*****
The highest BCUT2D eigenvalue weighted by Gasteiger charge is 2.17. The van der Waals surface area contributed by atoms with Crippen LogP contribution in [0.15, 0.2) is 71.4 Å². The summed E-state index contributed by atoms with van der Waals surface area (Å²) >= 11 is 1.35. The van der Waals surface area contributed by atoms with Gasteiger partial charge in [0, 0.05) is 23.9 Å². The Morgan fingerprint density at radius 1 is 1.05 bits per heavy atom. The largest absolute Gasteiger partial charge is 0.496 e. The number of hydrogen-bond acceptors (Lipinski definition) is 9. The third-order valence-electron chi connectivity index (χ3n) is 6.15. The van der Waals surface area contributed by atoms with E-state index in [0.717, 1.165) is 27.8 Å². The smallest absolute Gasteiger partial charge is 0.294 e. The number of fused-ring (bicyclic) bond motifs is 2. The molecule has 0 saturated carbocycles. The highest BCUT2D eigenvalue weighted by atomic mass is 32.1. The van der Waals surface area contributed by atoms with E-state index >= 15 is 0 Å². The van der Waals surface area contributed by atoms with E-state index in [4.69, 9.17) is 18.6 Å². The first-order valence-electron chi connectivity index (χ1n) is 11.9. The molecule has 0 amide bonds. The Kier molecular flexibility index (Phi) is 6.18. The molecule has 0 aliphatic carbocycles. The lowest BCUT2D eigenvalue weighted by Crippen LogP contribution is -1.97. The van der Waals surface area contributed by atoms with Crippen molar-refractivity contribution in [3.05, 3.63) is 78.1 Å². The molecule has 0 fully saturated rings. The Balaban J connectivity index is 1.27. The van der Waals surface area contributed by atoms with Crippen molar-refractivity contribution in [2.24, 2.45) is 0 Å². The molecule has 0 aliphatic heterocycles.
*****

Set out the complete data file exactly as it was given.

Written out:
The highest BCUT2D eigenvalue weighted by Gasteiger charge is 2.17. The van der Waals surface area contributed by atoms with Crippen LogP contribution in [0.15, 0.2) is 71.4 Å². The summed E-state index contributed by atoms with van der Waals surface area (Å²) >= 11 is 1.35. The van der Waals surface area contributed by atoms with Gasteiger partial charge in [0, 0.05) is 23.9 Å². The Morgan fingerprint density at radius 1 is 1.05 bits per heavy atom. The largest absolute Gasteiger partial charge is 0.496 e. The number of hydrogen-bond acceptors (Lipinski definition) is 9. The third-order valence-electron chi connectivity index (χ3n) is 6.15. The van der Waals surface area contributed by atoms with E-state index in [0.717, 1.165) is 27.8 Å². The smallest absolute Gasteiger partial charge is 0.294 e. The number of fused-ring (bicyclic) bond motifs is 2. The molecule has 0 saturated carbocycles. The highest BCUT2D eigenvalue weighted by atomic mass is 32.1. The van der Waals surface area contributed by atoms with E-state index >= 15 is 0 Å². The van der Waals surface area contributed by atoms with E-state index in [4.69, 9.17) is 18.6 Å². The first-order valence-electron chi connectivity index (χ1n) is 11.9. The molecule has 0 amide bonds. The Kier molecular flexibility index (Phi) is 6.18. The molecule has 0 aliphatic carbocycles. The lowest BCUT2D eigenvalue weighted by Crippen LogP contribution is -1.97. The van der Waals surface area contributed by atoms with Crippen molar-refractivity contribution in [3.05, 3.63) is 78.1 Å². The molecule has 0 fully saturated rings. The Balaban J connectivity index is 1.27. The van der Waals surface area contributed by atoms with Crippen molar-refractivity contribution in [2.24, 2.45) is 0 Å². The molecule has 0 aliphatic heterocycles.